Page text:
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Olive. Olea europea.

Botanical name:

Part Employed—A fixed oil from the pericarp.

Therapy—Olive oil or sweet oil is a nutritive and laxative for children. It must be given in doses of one or two tablespoonful. It can be flavored and rendered palatable. It may be given whenever irritating substances are retained in the intestinal tract and when convulsions are present from gastro-intestinal irritation. It can do no harm. Violent and profound convulsions with acute enteritis, from swallowing the seeds of grapes, have been controlled at once by the writer, with large doses oil internally, and by using rectal injections of the oil very warm, large quantities of the seeds being removed and the local irritation soothed.

It is now generally used internally and externally in the treatment of appendicitis, and it is a most efficacious remedy. It is given freely, internally at regular intervals, and after its external application heat is kept constantly applied. Indicated remedies for the fever and for the prominent symptoms should not be overlooked.

It is of much value in the removal of biliary calculi. In these cases from six to twelve ounces is the necessary quantity for administration, repeated three or four times daily. The influence is often pronounced.

It is an excellent agent in dysentery, whether of infants or adults. It may be given per orem, and a quantity subsequently injected into the rectum after a bowel movement. If for an adult, two ounces, into which ten drops of laudanum has been rubbed, is injected, often the distress is so relieved that it need not be repeated.

The injection of sweet oil is essential in impaction of the feces, and where there is great deficiency of intestinal secretion, or where scybala form, or where there are ulcers or fissures and great pain is induced by the presence of fecal matter in the rectum.

A feeble, newly born infant may be quickly bathed in warm sweet oil and wrapped in cotton, and surrounded by heat and not dressed for several days. The oil can be wiped off once daily with a soft linen cloth and fresh warm oil applied. In healthy infants it is better to apply warm. oil freely, wipe it off once and apply more. The child should then be wrapped in warm wrappings and not dressed for twenty-four hours.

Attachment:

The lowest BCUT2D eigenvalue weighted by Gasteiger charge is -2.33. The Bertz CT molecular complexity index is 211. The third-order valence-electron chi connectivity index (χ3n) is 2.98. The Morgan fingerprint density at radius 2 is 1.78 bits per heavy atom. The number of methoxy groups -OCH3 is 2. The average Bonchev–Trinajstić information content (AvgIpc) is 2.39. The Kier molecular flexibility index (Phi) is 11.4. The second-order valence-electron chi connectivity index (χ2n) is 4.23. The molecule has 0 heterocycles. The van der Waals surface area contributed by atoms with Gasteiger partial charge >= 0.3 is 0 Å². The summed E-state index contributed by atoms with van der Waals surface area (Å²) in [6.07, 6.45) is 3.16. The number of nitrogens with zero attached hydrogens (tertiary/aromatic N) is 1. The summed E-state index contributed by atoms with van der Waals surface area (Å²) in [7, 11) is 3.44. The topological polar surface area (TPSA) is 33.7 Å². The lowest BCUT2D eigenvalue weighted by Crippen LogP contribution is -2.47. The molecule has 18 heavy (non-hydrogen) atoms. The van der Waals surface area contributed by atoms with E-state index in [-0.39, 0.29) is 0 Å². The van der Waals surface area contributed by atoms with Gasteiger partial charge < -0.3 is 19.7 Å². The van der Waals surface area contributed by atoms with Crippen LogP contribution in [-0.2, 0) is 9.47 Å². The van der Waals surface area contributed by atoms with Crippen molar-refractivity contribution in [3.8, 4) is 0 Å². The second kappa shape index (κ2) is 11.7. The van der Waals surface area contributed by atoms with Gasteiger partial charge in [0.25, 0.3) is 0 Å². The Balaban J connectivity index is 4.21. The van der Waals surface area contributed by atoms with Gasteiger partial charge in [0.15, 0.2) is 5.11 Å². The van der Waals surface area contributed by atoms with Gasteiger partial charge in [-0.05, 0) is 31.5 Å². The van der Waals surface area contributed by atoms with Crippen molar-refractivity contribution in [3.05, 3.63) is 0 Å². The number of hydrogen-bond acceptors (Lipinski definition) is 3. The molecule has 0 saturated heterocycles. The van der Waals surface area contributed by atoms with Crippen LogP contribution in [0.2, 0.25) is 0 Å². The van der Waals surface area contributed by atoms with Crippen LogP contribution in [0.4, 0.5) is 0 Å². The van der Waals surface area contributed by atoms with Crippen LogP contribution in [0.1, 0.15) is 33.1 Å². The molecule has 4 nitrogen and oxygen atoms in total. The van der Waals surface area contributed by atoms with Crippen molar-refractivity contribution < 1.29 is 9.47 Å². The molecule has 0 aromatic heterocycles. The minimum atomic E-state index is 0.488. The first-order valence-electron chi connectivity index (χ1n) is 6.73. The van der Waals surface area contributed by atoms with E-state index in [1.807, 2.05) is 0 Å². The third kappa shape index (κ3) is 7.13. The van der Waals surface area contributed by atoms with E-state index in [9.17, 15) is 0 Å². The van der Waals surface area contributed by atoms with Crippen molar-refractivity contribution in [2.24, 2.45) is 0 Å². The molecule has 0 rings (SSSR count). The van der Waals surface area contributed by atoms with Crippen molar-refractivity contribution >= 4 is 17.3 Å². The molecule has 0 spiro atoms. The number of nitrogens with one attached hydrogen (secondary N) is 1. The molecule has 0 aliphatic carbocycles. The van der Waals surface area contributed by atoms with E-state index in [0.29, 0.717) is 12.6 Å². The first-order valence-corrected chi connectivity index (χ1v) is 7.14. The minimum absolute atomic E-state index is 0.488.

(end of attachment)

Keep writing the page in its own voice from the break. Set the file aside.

Olive oil is the best of lubricants, and the carbolized oil is used for chafing and upon hands and instruments in surgery, and in vaginal examinations, and in introducing bougies or catheters. If a stream of warm oil be forced into the urethra in spasmodic stricture just in advance of the catheter, the dilation may be made satisfactorily, and the catheter may be introduced when that act was previously impossible.

Olive oil is exceedingly valuable in the treatment of sprained, bruised or contused parts, applied warm on absorbent cotton and kept hot. It acts as nutrition to the part, diffuses the heat and is markedly soothing in its influence.

Olive oil is used to protect the mucous surfaces of the esophagus and stomach when poisoning has occurred from the caustic alkalies. It also forms a neutral innocuous soap with the alkali and can subsequently be removed. With acids it is of no service. In some cases a fatal loss of time occurs from depending upon this, when magnesia or lime water or soda or a soap solution should have been introduced to neutralize the acid.


The American Materia Medica, Therapeutics and Pharmacognosy, 1919, was written by Finley Ellingwood, M.D.
It was scanned by Michael Moore for the Southwest School of Botanical Medicine.



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